Formasem Formación Google+: https://plus.google.com/u/1/115260691511954197500/posts

Directed by: Pedro Barranco

Music:
Adele – Set Fire
Olafur Arnalds – Near Light
Dustin O’Halloran – Quintette N.1

EMS MCI & Triage: 6 Patients Treated – Pedro Barranco & XCollar

Pedro Barranco and T.E.S. personnel in Spain field demonstrate timely and effective cervical spine immobilization procedures on 6 patients in less than 7 minutes during a Mass Casualty Incident using the XCollar cervical spine splinting device.

A clinical study comparing three cervical collars states: “The XCollar can provide an acceptable alternative to manual cervical stabilization in situations where the number of patients exceeds the number of EMS providers available to provide care”.

Click here to view and download referenced clinical study.

To learn more about the emerging practice of cervical spine splinting please visit us at www.xcollar.com

Click here to view and download an informational facts sheet about cervical spine splinting.

Music Credits:
1. Mission Impossible Theme
2. Windmill – Michita

Excerpt From: Spinal Cord Injury – Assessment Criteria To Determine The Need For Spinal Movement Restriction

Cervical Spine Management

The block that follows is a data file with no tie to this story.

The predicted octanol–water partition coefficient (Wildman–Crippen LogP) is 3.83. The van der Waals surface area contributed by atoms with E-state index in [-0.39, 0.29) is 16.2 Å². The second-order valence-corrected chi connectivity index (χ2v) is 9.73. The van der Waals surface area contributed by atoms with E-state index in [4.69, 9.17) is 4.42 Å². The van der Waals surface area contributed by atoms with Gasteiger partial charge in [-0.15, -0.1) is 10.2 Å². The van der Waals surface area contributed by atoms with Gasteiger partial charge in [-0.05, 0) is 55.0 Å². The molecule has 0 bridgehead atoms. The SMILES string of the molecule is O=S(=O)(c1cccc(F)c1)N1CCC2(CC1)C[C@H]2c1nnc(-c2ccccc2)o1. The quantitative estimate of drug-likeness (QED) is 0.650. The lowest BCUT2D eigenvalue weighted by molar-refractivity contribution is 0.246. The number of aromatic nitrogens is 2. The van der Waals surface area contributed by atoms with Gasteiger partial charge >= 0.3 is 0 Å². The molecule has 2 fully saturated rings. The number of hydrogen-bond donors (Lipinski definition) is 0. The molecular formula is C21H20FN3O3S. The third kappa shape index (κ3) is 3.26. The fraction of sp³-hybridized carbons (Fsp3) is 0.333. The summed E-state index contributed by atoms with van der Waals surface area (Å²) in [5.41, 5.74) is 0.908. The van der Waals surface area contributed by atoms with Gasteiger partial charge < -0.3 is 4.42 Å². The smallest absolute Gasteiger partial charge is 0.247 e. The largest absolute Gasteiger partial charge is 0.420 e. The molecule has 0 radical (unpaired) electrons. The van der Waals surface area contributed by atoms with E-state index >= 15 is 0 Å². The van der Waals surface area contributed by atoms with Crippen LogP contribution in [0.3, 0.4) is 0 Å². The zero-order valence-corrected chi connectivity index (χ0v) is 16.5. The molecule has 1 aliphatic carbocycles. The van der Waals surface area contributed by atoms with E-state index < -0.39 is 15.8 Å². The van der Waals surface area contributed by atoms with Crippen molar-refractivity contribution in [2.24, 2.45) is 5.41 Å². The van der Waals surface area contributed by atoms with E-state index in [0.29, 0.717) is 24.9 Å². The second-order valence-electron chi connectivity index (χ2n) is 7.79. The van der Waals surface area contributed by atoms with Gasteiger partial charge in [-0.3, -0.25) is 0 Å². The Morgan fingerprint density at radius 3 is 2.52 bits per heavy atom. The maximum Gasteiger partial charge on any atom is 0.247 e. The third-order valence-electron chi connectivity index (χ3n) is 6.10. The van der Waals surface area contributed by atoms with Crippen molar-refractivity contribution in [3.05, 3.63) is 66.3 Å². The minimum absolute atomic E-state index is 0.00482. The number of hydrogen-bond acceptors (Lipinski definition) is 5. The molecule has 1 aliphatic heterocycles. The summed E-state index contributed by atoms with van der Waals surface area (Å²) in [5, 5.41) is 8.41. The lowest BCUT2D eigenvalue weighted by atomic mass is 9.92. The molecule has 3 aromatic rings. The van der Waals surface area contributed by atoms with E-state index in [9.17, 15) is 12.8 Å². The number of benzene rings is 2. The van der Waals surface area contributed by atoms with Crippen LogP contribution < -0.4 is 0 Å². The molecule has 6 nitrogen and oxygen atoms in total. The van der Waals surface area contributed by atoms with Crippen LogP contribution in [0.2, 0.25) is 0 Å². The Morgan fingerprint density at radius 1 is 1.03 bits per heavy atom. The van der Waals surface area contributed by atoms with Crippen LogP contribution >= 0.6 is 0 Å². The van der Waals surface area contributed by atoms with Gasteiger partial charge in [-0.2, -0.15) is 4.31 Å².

We found this paper to be highly educational; it outlines the groundwork on which the Austin-Travis County EMS System protocols were formed, and offers insight on why certain assessment criteria was determined to provide the best patient care, in addition to providing a general instruction on prehospital management procedures and devices.

The following excerpt is from the paper titled “Spinal Cord Injury: Assessment Criteria To Determine The Need For Spinal Movement Restriction”

Click here to read and download the document in full.

——————————————————-

Prehospital Management (P. 22)

Spine Injury = Bone Injury

For the practical purpose of injury management, it is best to think of the spine as a “long bone” with a “joint” at either end and to approach spine injury in essentially the same way that we would approach injury to any other bone or joint.

Like other musculoskeletal injuries with potentially unstable bone fragments, the principal goal of field treatment is to protect adjacent structures from damage during patient movement and transport.  In the case of injury or suspected injury to the bony spinal column, the principal goal of treatment is to protect the sensitive spinal cord from further secondary injury from unstable bony structures during extrication and transport.